Gustav Temple takes a highly educational sartorial stroll around the West End of London with professional city tour guide Russell Nash
We meet on the steps of the Athenaeum Club and head along Pall Mall towards the bottom of St James’s Street, where Russell pauses outside the fabled gables of London hatters Lock & Co. to tell us its history:
“In 1676, James Lock opened a hat shop very close to here. At the time, this area behind the Palace was being developed. Henry Jermyn, who had taken a lease on the land, developed it and the aristocracy started to move in, and with them all the services they needed. The current Lock & Co shop front dates from the early 1800s, one of the oldest intact original London shop fronts.
When a young aristo named Mr. Coke, wanted a hat for his gamekeepers, whose top hats were being knocked off by branches, he required something that would sit close to the head but also offer protection. So he came to Lock & Co in 1849 and they came up with a rounded hat, which they hardened using Shellac, made from beetles, produced by the Bowler Brothers down in Southwark. The famous story is that the Earl brought the new hat down on the pavement and jumped up and down on it to ensure it wouldn’t break. By the beginning of the 20th century they were making 60,000 Coke Hats a year.
Inside the hushed, reverent room full of softly-lit cabinets displaying the finest men’s shoes ever created, Russell confides in me his theories about the difference between fashion and style: “In the fashion business, designers decide what they’re going to make and people buy into that. With bespoke, the customer is the designer. Unless you’re a rock star or a movie star, at these sorts of prices, most customers at Lobb will get fairly conservative shoes that won’t go out of fashion and can be worn every day. So what we see on display are your brogues, Oxfords, etc, but you can have absolutely anything made here, as long as you pay for it.” We notice a cabinet full of velvet Albert Slippers, and both agree that every gentleman should own at least one pair.
At the entrance to this gas-lit alley off Jermyn Street, Russ pauses eloquently to quote Samuel Johnson, who said of London: “If you wish to have a just notion of the magnificence of this city, you must not be satisfied with its grand streets and squares, but must take full survey of its innumerable little alleyways and courtyards.”
When you come down Crown Passage, you really get a feel for what he meant. It still has gas lamps. There are about 1,600 gas lamps in this part of London, powered by mains gas operated by timers. Until 1980 they were all still lit by hand every night. There are still four full-time employees who maintain the gas lamps of London, who work for British Gas.
TURNBULL & ASSER
“This outlet on Bury Street has been Turnbull & Asser’s bespoke outlet since 1885; the main shop is up there on Jermyn Street. They have a minimum order of four shirts. Where these buildings intersect is where Beau Brummell’s grandfather William Brummell had a set of rooms that he let to aristocrats. Lord North came to London to take his seat in the House of Lords and took some rooms at William Brummell’s. Brummell asked him if there was any work for his son Billy. So Billy, father of Beau Brummell, went to work for Lord North and eventually became his chief of staff when Lord North was prime minister.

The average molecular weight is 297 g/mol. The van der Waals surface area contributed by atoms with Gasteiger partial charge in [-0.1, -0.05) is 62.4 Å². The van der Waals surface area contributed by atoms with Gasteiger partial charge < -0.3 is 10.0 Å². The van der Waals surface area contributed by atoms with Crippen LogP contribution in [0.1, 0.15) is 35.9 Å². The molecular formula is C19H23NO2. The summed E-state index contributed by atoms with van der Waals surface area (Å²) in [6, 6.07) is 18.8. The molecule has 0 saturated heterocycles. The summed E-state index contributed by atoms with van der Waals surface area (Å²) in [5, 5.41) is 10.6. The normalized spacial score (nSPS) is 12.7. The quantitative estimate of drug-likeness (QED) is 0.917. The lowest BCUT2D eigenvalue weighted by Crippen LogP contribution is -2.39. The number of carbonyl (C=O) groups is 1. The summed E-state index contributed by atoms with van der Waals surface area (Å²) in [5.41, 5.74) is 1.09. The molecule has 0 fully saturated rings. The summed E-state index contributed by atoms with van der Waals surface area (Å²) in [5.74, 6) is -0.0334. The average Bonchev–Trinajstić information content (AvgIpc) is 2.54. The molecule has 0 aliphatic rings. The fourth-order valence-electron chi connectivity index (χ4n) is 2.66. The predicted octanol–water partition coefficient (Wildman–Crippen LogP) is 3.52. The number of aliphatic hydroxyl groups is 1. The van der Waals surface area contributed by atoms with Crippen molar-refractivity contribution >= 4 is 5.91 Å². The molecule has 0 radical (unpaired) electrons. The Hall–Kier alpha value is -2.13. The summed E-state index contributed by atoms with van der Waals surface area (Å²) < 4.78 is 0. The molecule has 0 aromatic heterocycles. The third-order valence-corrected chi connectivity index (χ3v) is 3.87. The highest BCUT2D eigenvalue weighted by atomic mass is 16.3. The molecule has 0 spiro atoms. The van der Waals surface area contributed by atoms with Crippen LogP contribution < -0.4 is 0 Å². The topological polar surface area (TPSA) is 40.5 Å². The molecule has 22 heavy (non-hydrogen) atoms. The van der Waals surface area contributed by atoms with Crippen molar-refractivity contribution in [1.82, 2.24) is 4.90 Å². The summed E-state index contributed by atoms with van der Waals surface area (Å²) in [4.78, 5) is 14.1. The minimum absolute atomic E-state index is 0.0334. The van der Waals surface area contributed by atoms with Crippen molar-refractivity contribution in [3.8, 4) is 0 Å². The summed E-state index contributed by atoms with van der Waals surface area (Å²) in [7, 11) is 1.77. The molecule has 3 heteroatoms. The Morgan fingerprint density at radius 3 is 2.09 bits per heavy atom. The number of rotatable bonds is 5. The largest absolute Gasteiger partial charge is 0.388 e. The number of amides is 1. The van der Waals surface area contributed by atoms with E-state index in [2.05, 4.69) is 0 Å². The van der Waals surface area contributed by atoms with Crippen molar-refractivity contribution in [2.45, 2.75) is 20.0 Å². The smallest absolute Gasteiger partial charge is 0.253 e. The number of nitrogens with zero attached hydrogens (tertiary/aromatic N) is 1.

George ‘Beau’ Brummell was then reputedly born in a grace and favour apartment in Hampton Court Palace, went to Eton, and by the time his father died he was one of the 500 richest men in the country. His sister gave her inheritance to her two daughters as dowries, his elder brother set himself up as a country squire, and Beau Brummell spent his inheritance on the finest set of clothes he could find and set himself up in some rooms on Chesterfield Street, and launched himself on London society. He was tall, elegant and perfectly proportioned and it was said of him that, had he needed to, he could have been an artist’s model.
It was a time when tastes were changing; the French Revolution had happened; the Treaty of Alexandria of 1801, after Napoleon’s disastrous campaign in Egypt, had brought the booty of war to London, mostly to the British Museum. Lord Elgin brought the marbles from the Parthenon, and people saw these well-built, classical, beautifully proportioned objects, and that became the standard of the day. The Napoleonic Wars also brought in a militaristic look, and a rejection of the French style. Brummell’s look was ordered, classical, post-revolutionary and British.
We leapfrog two centuries for our next visit, to Clifford Street on the edge of Savile Row, and the site of the premises of Mr. Fish.
“Mr. Fish was chief cutter at Turnbull & Asser and set up on his own with the backing of Barry Sainsbury. Turnbull & Asser had given him a lot of free rein to create more outré garments, which made him realise there was a market for them. But this was not the King’s Road; this was Clifford Street, the heart of Savile Row, with Bond Street and Dover Street nearby. So in the sixties Mr. Fish charged, from this shop, £100 a suit, the same as you’d have paid on Savile Row. Beau Brummell had famously said that a well-dressed man should not be noticed, but Mr. Fish now said, not any more.
Mr. Fish was very tied into the counterculture; he was a regular at the UFO Club. The press loved him for his slightly trippy, out-there way of talking, always good with the quotes. But he wasn’t actually selling to the hipsters; he was selling to those that could afford it. Savile Row was atrophying in the 60s, due to the fact that men no longer wanted to dress like their fathers. The other major difference was that a boy from the East End could now mingle with the aristocracy and it also worked the other way round, so members of the aristocracy wanted to dress more like the Rolling Stones.
Read the full article in CHAP Spring 20